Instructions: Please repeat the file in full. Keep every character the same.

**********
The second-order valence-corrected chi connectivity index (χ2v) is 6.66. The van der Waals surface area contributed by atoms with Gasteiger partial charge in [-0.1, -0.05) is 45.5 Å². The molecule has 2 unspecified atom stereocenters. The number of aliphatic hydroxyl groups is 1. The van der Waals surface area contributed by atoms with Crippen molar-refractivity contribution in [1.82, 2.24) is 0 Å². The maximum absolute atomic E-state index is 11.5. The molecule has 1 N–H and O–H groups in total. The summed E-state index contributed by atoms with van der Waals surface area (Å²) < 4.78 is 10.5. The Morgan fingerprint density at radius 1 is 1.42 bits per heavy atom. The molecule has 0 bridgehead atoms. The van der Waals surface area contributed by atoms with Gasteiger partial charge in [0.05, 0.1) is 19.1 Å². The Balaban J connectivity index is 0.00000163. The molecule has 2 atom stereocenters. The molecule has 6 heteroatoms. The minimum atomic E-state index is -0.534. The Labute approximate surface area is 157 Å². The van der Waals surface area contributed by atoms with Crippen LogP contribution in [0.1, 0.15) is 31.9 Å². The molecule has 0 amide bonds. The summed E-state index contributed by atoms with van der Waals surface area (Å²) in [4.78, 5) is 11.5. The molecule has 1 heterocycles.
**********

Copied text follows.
The second-order valence-corrected chi connectivity index (χ2v) is 6.66. The van der Waals surface area contributed by atoms with Gasteiger partial charge in [-0.1, -0.05) is 45.5 Å². The molecule has 2 unspecified atom stereocenters. The number of aliphatic hydroxyl groups is 1. The van der Waals surface area contributed by atoms with Crippen molar-refractivity contribution in [1.82, 2.24) is 0 Å². The maximum absolute atomic E-state index is 11.5. The molecule has 1 N–H and O–H groups in total. The summed E-state index contributed by atoms with van der Waals surface area (Å²) < 4.78 is 10.5. The Morgan fingerprint density at radius 1 is 1.42 bits per heavy atom. The molecule has 0 bridgehead atoms. The van der Waals surface area contributed by atoms with Gasteiger partial charge in [0.05, 0.1) is 19.1 Å². The Balaban J connectivity index is 0.00000163. The molecule has 2 atom stereocenters. The molecule has 6 heteroatoms. The minimum atomic E-state index is -0.534. The Labute approximate surface area is 157 Å². The van der Waals surface area contributed by atoms with Crippen LogP contribution in [0.1, 0.15) is 31.9 Å². The molecule has 0 amide bonds. The summed E-state index contributed by atoms with van der Waals surface area (Å²) in [4.78, 5) is 11.5. The molecule has 1 heterocycles.